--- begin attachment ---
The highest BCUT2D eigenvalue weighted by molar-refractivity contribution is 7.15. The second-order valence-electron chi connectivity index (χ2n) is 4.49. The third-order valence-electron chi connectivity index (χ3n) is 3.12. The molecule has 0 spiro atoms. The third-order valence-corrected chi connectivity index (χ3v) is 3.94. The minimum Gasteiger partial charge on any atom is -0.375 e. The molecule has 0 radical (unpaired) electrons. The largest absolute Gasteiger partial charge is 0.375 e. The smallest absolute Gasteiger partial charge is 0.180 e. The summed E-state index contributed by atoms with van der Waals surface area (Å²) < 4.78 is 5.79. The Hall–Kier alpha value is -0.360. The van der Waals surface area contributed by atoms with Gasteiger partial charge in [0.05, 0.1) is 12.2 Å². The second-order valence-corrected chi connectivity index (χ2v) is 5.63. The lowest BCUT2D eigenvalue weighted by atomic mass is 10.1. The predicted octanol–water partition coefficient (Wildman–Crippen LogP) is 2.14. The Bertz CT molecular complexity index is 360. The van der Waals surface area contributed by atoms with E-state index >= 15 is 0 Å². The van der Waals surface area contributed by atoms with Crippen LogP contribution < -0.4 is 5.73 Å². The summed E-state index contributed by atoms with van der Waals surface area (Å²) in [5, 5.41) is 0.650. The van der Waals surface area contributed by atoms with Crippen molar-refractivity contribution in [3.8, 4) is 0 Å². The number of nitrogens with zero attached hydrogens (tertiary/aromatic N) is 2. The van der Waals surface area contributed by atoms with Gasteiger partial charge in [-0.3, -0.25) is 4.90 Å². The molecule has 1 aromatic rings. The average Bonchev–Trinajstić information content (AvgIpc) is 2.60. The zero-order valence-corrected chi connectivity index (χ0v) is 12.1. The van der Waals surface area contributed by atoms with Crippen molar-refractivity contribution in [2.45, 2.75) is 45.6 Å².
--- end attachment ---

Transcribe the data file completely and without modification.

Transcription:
The highest BCUT2D eigenvalue weighted by molar-refractivity contribution is 7.15. The second-order valence-electron chi connectivity index (χ2n) is 4.49. The third-order valence-electron chi connectivity index (χ3n) is 3.12. The molecule has 0 spiro atoms. The third-order valence-corrected chi connectivity index (χ3v) is 3.94. The minimum Gasteiger partial charge on any atom is -0.375 e. The molecule has 0 radical (unpaired) electrons. The largest absolute Gasteiger partial charge is 0.375 e. The smallest absolute Gasteiger partial charge is 0.180 e. The summed E-state index contributed by atoms with van der Waals surface area (Å²) < 4.78 is 5.79. The Hall–Kier alpha value is -0.360. The van der Waals surface area contributed by atoms with Gasteiger partial charge in [0.05, 0.1) is 12.2 Å². The second-order valence-corrected chi connectivity index (χ2v) is 5.63. The lowest BCUT2D eigenvalue weighted by atomic mass is 10.1. The predicted octanol–water partition coefficient (Wildman–Crippen LogP) is 2.14. The Bertz CT molecular complexity index is 360. The van der Waals surface area contributed by atoms with E-state index >= 15 is 0 Å². The van der Waals surface area contributed by atoms with Crippen LogP contribution < -0.4 is 5.73 Å². The summed E-state index contributed by atoms with van der Waals surface area (Å²) in [5, 5.41) is 0.650. The van der Waals surface area contributed by atoms with Crippen molar-refractivity contribution in [3.8, 4) is 0 Å². The number of nitrogens with zero attached hydrogens (tertiary/aromatic N) is 2. The van der Waals surface area contributed by atoms with Gasteiger partial charge in [-0.3, -0.25) is 4.90 Å². The molecule has 1 aromatic rings. The average Bonchev–Trinajstić information content (AvgIpc) is 2.60. The zero-order valence-corrected chi connectivity index (χ0v) is 12.1. The van der Waals surface area contributed by atoms with Crippen molar-refractivity contribution in [2.45, 2.75) is 45.6 Å².